Food pantries try to keep up
In the office of the two-story house that serves as the Fourth Ward food pantry, Lois Flaniken sits surrounded by cans, bags, and boxes and talks about the people she serves. ``We're seeing a lot of what they call the new poor,'' she says, ``people who had $500-to-$600-a-month apartments, a nice car, a good job, fancy clothes, and who don't have any of that now. It's people who've never gone through this hardship in their life.''
Mrs. Flaniken's pantry, sponsored by the black congregation of Mt. Horeb Baptist Church, is one of 121 such outlets in Houston that distribute three-day emergency food supplies. Eleven years ago the city's Metropolitan Ministries Hunger Coalition started out with only six pantries.
But Ellen Mitchell, director of the Hunger Coalition, worries that with the suburbs concentrating more on ``their own,'' there will be less help for neighborhoods inhabited by the ``traditional poor'' - like the Fourth Ward.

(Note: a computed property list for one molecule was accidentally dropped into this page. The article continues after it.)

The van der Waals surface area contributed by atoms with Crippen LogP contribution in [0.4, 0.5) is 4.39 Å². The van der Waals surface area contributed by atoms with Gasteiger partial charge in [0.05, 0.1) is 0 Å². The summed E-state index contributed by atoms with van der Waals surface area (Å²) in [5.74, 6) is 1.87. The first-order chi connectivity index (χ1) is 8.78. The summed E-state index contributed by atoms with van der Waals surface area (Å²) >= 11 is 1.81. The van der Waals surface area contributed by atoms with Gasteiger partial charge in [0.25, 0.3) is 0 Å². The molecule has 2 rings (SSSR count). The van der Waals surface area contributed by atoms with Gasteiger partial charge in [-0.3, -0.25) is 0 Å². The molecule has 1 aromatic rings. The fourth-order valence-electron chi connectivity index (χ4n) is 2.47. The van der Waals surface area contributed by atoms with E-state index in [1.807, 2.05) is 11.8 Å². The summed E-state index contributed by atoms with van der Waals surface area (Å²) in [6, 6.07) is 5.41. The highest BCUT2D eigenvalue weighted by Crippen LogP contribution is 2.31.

``I sympathize with middle-class families who have lost jobs,'' she says, ``but often for them it means going from two incomes to one. It's more of a life style change [than genuine hardship].''
According to Ms. Mitchell, those suffering most are the traditional poor who often find a new group of better-educated, more mobile, and savvier people competing for the same jobs and resources.
A joke is making the rounds in Houston: What do you call a petroleum engineer in 1987 Houston? Hey, waiter!
In another part of town, hundreds of bag lunches are being distributed by the food pantry at the large and lawn-surrounded St. Paul's Methodist Church.
``We're finding ourselves serving more needs than just food,'' says Bobbie Kidd, who has been the pantry director for four years. ``We go into the homes and help with utilities, and we have to deal with the parolees and mental cases that are being put out on the streets.'' Mrs. Kidd works with a coalition of 11 congregations, which she says are giving more than ever before.
But Mitchell says new donations to the Hunger Coalition are slowing, and that ultimately the city's churches and charitable organizations won't be able to fill the need. ``At some point the state has to take a more helpful role,'' she says.